4 books to introduce you to philosophy

If you want to check out philosophy, where do you start? What are the good books to start with? These are questions that Em from School of Life gets asked a lot so she put together a list of four books that helped to make her so passionate about the subject.

If you’re new to it, reading the wrong books on philosophy can put you off it for good. A few books and authors are, as many people have found, impenetrable because it’s hard to follow what the hell they’re saying. You may be left feeling, What’s the point?

That would be too bad because much of what is learned in philosophy can be applied in virtually every endeavor and areas of our life — career, love, and friendships, spirituality, every single one. But the most practical benefit to reading and understanding philosophy is that it can help us develop our critical thinking and inductive reasoning skills. Skills that are great in business and to win arguments.

I’m just saying.

Check out Em’s recommendations, but be warned: Philosophy can be addictive!  To be precise, first you hate it; then you love it!

These are her 4 recommendations:

1. The Conquest of Happiness  – Bertrand Russell

Let me hit you with a couple quotes from it:

“Of all forms of caution, caution in love is perhaps the most fatal to true happiness.”

AND

“If we were all given by magic the power to read each other’s thoughts, I suppose the first effect would be almost all friendships would be dissolved; the second effect, however, might be excellent, for a world without any friends would be felt to be intolerable, and we should learn to like each other without needing a veil of illusion to conceal from ourselves that we did not think each other absolutely perfect.”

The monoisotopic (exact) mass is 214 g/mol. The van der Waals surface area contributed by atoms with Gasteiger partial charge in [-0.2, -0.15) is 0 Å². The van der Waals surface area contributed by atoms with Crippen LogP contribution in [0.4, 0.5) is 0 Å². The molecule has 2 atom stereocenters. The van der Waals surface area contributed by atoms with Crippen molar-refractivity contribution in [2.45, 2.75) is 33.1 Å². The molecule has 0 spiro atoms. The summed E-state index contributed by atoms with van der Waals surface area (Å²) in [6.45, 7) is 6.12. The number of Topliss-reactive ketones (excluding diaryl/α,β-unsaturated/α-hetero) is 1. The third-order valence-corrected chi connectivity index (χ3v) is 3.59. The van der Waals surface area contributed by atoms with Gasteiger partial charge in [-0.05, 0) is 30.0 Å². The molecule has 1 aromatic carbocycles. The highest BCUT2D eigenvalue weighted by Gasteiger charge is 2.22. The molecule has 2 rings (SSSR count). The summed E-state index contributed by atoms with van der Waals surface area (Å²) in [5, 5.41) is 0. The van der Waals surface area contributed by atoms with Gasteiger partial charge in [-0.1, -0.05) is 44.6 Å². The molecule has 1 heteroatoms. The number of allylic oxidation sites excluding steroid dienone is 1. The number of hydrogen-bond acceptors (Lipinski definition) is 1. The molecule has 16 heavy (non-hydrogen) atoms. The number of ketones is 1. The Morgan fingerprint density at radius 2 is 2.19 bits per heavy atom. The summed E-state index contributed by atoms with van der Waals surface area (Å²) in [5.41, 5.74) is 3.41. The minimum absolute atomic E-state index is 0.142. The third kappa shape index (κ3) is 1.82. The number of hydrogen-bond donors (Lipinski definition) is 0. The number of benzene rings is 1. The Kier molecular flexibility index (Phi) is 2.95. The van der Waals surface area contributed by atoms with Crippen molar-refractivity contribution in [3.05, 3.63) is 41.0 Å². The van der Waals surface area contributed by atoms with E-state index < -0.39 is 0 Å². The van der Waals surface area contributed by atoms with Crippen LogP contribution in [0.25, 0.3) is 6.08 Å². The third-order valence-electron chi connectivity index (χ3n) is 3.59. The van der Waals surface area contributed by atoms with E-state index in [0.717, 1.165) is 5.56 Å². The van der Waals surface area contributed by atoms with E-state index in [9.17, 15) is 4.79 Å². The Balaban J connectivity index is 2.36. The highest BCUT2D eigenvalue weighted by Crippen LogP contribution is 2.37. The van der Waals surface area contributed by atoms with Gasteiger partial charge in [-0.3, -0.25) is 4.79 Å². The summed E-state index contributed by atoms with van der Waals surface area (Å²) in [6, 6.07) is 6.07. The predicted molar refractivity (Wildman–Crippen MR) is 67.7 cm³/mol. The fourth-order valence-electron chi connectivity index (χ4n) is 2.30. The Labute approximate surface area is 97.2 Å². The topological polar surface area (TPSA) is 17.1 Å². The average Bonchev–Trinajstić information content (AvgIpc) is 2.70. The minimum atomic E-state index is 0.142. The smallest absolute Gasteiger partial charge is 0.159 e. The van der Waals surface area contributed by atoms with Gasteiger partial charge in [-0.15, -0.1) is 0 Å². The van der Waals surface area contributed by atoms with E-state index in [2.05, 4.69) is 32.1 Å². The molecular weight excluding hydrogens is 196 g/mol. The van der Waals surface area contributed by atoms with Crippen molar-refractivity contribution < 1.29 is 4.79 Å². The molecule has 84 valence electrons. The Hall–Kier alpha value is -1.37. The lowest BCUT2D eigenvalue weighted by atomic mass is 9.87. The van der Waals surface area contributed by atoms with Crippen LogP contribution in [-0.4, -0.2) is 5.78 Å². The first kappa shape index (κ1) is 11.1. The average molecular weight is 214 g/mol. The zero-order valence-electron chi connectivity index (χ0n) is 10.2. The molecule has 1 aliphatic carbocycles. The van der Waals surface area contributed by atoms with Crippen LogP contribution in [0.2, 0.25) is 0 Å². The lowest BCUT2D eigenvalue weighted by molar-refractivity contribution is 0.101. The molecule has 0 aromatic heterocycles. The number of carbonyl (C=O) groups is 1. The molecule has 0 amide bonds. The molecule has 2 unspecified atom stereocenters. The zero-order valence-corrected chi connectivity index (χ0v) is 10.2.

OMG, I love this dude!!! Philosophy helped me understand the true essence of happiness. That people were central to it and that it’s found in the little things. And then, philosophy helped me to understand that it is Joy that I should be working to cultivate because even happiness is something we can’t control.

2. The Consolations of Philosophy  – Alain de Botton

I really like this quote from The Consolations of Philosophy:

“Not everything which happens to us occurs with reference to something about us.”

Here’s why I like it. I’ve always had difficulty accepting the New Age adages that Everything happens for a reason and that We’re attracting what we get in life. I mean, there’s truth to both ideas but they’ve also become burdensome cliches for many people who take them to be gospel. This is an example of how philosophy helps us to examine popular opinions so we can think for ourselves and ultimately, be kinder to ourselves.

3. The Art of Loving – Erich Fromm

We know the topic of love gets a lot of airplay–in movies, in love songs, in discussions about the divorce rates and explorations of different types of relationships like open relationships. Even the bible has a lot to say on the topic. Me? I go with philosophy on this one too and this quote goes to the essence of what Fromm covers in this book.

“Love isn’t something natural. Rather it requires discipline, concentration, patience, faith, and the overcoming of narcissism. It isn’t a feeling, it is a practice.”

4. The Unbearable Lightness of Being  –  Milan Kundera

Philosophy makes you think and sometimes, it gives us answers to questions we never voiced or knew we had. It helps us understand ourselves, so that for example, if right now you’re hating where you live and strongly desire to move, this quote can make you think.

“A person who longs to leave the place where he lives is an unhappy person.”

More than anything else–parents, family, friends, therapy–philosophy has had the most profound effects on who I’ve become. It has helped me understand myself better. I owe my love of quotes to reading philosophy and can trace this love back to when I was nine years old. It may never become as significant for you, but try one of the books here and you just may be surprised to find that the subject is actually quite useful.

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